Proponents of privatization make the following arguments that political interference leads to commercial suboptimality, that private firms are more efficiently driven than government departments. Private companies are more flexible and able to take risks and governments are more susceptible to corruption. Accountability is more transparent and disciplinary action more straight forward. It is also widely believed that privately held companies can sometimes more easily raise investment capital in the financial markets when such local markets exist and are suitably liquid. (“Privatization – Wikipedia”) While interest rates for private companies are often higher than for government debt, this can serve as a useful constraint to promote efficient investments by private companies, instead of cross-subsidizing them with the overall credit-risk of the country. Investment decisions are then governed by market interest rates. State-owned industries have to compete with demands from other government departments and special interests.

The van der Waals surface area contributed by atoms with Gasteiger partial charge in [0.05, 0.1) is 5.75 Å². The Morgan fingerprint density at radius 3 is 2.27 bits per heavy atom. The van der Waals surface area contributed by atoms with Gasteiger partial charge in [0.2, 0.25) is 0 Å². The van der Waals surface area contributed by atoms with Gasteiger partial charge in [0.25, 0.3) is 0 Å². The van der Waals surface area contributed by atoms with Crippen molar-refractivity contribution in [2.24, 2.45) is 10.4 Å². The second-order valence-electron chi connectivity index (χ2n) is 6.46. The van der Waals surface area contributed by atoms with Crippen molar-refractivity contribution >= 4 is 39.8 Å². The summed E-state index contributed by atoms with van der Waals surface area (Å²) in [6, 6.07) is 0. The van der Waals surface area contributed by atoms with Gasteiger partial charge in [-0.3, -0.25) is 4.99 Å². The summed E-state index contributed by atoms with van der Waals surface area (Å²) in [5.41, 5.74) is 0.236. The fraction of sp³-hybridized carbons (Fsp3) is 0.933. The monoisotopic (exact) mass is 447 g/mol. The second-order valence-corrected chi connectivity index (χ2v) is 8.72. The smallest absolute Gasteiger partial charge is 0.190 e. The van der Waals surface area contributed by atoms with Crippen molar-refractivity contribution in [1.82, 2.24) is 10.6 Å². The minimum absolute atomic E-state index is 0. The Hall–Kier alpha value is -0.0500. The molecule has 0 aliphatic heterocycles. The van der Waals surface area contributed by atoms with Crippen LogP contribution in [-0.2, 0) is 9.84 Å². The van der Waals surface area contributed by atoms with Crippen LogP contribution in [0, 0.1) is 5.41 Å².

Opponents of privatization in general—or of certain privatizations in particular—believe that public goods and services should remain primarily in the hands of government in order to ensure that everyone in society has access to them (such as law enforcement, basic health care, and basic education). There is a positive externality when the government provides society at large with public goods and services such as defence and disease control. Some other often quoted reasons to oppose privatisation is that elected officials are more committed to safeguard public assets, that state enterprises can be used to implement certain policy – such as economic stimulation. Governments may raise funds more cheaply and are able to back loans with sovereign guarantees. For a natural monopoly such as water supply, real market conditions will not exist so negating much of the benefit of commercialisation. Privatisation has often lead to job losses. It is acknowledged by many studies that there are winners and losers with privatization. The number of losers—which may add up to the size and severity of poverty including reduced wages and benefits. May also claim the quality of service and goods deteriorates with privatisation in order to maximize profit. That ultimately while a private company is interested only in the bottom, line, government is broader interests in the well-being of the population.